Nowadays, college is recognized as a critical component of a person's education, and one's entire high school education is generally geared toward college preparation. Young people commonly develop a taste for what kind of careers they would like early on in their lives. Nancy Myers, a property and casualty actuary, was born and raised in a time when this was not so. A smart kid in a small town, a woman mathematician in a time of male dominated academics, a married woman pursuing her own career in the 1960's, Nancy did not have an easy time doing what she loved. When I asked to interview her for this essay contest, she said she thought I should find someone more prestigious than she to interview. After our interview over lunch, I knew that I could not have picked a better interviewee. Nancy's life is a case study in pursuing what you love despite any obstacles.
Nancy grew up in a small town in Missouri in the 1940's (I surmised this date; she refused to tell me exactly how old she was). She attended public schools there, and realized partway through high school that she didn't fit in because she was smarter than most of her friends. After graduating high school, Nancy went to college for the thing she knew she liked best: math. Having earned a National Merit Scholarship (which, in those days, meant a full ride anywhere), Nancy's path through college was already paved. However, since her father was the only member of the family tree who had gone to college, neither Nancy nor her family realized the value of a full scholarship to college. Nancy spent two years at a small Baptist community college before transferring to the University of Missouri with her new husband, who was also a math major.
After graduating from the University of Missouri, Nancy decided to follow her husband into graduate school. Not knowing what to expect, Nancy was extremely dismayed to receive letters of rejection saying that women were not accepted into graduate mathematics programs. Indeed, Nancy and her husband eventually attended the only school that advertised its acceptance of women mathematicians, the University of Minnesota. Even at the University of Minnesota, however, Nancy was usually the only woman in her classes and faced pressure because of that. "As the only woman in my class, there was this sort of pressure on me to always do things correctly. I remember one day the professor asking me if a [male] classmate's given proof was written correctly. It was not, but how was I to say that without shaming the male student by being corrected by a female?" (Interview with Nancy Myers, 10/16/05). Throughout her education, Nancy had to fight against the stereotype prevalent in the 1960's that women were supposed to marry and have children, not pursue their own careers. Nancy succeeded despite these obstacles in earning her master's degree in mathematics, and proceeded to settle in Minneapolis with her husband and newborn daughter.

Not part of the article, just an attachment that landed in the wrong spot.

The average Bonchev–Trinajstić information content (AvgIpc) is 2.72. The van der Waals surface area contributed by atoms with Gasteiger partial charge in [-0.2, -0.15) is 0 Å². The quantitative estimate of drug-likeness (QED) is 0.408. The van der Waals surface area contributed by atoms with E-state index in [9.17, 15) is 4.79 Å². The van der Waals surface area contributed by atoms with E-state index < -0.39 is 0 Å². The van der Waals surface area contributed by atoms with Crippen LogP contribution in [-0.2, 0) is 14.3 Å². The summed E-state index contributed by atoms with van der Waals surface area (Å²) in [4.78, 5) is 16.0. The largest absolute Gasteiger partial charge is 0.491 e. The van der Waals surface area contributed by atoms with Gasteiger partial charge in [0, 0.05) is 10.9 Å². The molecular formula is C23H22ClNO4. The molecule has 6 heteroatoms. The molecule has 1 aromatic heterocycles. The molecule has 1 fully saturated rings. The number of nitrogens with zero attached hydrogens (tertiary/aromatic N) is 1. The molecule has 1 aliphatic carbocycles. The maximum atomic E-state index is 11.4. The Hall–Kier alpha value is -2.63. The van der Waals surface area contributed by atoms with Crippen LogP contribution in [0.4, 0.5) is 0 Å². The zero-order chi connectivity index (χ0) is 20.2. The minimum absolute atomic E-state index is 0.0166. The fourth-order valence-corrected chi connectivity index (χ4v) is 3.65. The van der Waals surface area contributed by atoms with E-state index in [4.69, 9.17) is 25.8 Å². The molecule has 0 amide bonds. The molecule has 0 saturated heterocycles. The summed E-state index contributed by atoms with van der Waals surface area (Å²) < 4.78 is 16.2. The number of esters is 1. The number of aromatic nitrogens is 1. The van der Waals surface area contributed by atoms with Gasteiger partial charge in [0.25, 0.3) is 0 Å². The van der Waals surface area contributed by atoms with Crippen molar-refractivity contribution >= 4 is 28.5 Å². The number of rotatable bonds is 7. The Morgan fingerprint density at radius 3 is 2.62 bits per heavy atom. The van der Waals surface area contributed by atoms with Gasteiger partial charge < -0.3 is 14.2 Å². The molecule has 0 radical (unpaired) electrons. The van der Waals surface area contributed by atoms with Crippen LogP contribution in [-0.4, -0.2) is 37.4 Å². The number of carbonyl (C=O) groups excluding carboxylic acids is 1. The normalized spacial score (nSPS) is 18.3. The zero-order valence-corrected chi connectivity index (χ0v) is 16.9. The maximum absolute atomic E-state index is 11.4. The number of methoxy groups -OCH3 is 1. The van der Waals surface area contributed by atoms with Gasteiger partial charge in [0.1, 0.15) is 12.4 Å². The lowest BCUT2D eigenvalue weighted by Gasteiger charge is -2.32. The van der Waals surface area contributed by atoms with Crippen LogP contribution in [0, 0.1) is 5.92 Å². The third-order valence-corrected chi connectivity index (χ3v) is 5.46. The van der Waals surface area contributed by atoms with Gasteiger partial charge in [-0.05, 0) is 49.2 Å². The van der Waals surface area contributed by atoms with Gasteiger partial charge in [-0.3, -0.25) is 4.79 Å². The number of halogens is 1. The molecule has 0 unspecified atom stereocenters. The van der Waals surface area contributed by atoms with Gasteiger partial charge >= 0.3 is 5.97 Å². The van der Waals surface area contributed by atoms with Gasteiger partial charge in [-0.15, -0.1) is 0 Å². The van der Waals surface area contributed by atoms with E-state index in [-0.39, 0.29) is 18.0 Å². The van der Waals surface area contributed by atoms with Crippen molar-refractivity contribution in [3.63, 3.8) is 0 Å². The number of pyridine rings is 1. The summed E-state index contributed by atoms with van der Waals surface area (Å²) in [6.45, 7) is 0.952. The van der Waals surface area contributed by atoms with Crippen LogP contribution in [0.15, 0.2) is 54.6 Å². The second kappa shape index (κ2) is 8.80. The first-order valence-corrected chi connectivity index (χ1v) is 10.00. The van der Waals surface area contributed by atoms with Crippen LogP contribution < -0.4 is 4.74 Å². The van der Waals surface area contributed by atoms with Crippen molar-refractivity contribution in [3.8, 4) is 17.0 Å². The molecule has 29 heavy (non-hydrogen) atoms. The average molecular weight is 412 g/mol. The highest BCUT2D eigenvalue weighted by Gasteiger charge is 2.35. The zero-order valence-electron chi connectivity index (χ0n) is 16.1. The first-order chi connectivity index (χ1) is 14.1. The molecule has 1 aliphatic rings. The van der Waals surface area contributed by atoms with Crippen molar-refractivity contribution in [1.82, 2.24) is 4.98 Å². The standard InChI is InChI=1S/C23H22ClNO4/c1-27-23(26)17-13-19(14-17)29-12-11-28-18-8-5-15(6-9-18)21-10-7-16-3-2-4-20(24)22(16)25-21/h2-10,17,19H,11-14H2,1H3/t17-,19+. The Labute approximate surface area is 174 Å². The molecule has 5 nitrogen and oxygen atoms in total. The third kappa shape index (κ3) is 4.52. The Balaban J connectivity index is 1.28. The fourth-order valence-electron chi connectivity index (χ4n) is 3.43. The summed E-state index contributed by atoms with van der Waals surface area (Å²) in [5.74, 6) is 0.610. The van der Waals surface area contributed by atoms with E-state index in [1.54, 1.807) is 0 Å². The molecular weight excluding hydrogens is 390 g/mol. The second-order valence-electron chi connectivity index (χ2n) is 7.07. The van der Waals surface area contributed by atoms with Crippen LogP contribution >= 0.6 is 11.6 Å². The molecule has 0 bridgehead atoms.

Nancy began her career as an actuary mostly by happenstance, according to her. "At the time, career prospects for mathematicians were very poor...so, when a friend mentioned that St. Paul Fire and Marine was looking for actuaries, I began working there and taking the actuarial exams." After passing all 10 exams in 6 years, Nancy took a job working for St. Paul Company. After two years there, Nancy changed jobs and began employment with the State of Minnesota as the first actuary ever to work there.
Although Nancy always downplays the amount of math she uses in her job, I can say confidently that she is just being modest. Nancy has the very difficult job of interpreting full-scale statistical models for people who have little background in higher mathematics. Not only does this task require complete understanding of the models, it requires absolute clarity in one's concept of their practical interpretations. When Nancy insists that she doesn't do any "real" math, she means that she doesn't crunch any numbers. What she actually does requires at least as much mathematical prowess as creating models.
Despite everything that stood in her way, Nancy succeeded in achieving the career she desired most. From a small town, to an academic field dominated by men, to a job market littered with unemployed mathematicians, Nancy rose above the fray. For as long as I have known her, she has inspired me to love math, and her account of success has further inspired me to continue pursuing my own mathematical interests. I owe her a great debt as a friend and advisor, and applaud her for her lifetime's achievements.
About the student: